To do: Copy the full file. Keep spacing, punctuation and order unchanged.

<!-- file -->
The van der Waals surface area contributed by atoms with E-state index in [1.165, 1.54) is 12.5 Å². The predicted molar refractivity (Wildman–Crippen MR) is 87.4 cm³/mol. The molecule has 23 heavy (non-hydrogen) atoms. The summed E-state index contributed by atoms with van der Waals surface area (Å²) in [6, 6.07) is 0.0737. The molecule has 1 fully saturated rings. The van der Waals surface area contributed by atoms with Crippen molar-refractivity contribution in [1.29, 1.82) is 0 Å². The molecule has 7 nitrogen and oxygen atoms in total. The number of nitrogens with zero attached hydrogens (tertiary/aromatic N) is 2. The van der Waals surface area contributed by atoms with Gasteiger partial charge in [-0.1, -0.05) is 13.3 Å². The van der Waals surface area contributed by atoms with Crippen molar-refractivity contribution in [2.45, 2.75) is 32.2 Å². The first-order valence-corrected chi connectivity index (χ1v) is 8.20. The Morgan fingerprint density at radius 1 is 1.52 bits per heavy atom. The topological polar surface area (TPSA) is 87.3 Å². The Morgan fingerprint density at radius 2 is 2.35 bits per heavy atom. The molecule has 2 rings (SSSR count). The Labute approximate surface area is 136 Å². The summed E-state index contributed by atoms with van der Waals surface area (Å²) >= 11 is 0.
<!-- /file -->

The van der Waals surface area contributed by atoms with E-state index in [1.165, 1.54) is 12.5 Å². The predicted molar refractivity (Wildman–Crippen MR) is 87.4 cm³/mol. The molecule has 23 heavy (non-hydrogen) atoms. The summed E-state index contributed by atoms with van der Waals surface area (Å²) in [6, 6.07) is 0.0737. The molecule has 1 fully saturated rings. The van der Waals surface area contributed by atoms with Crippen molar-refractivity contribution in [1.29, 1.82) is 0 Å². The molecule has 7 nitrogen and oxygen atoms in total. The number of nitrogens with zero attached hydrogens (tertiary/aromatic N) is 2. The van der Waals surface area contributed by atoms with Gasteiger partial charge in [-0.1, -0.05) is 13.3 Å². The van der Waals surface area contributed by atoms with Crippen molar-refractivity contribution in [2.45, 2.75) is 32.2 Å². The first-order valence-corrected chi connectivity index (χ1v) is 8.20. The Morgan fingerprint density at radius 1 is 1.52 bits per heavy atom. The topological polar surface area (TPSA) is 87.3 Å². The Morgan fingerprint density at radius 2 is 2.35 bits per heavy atom. The molecule has 2 rings (SSSR count). The Labute approximate surface area is 136 Å². The summed E-state index contributed by atoms with van der Waals surface area (Å²) >= 11 is 0.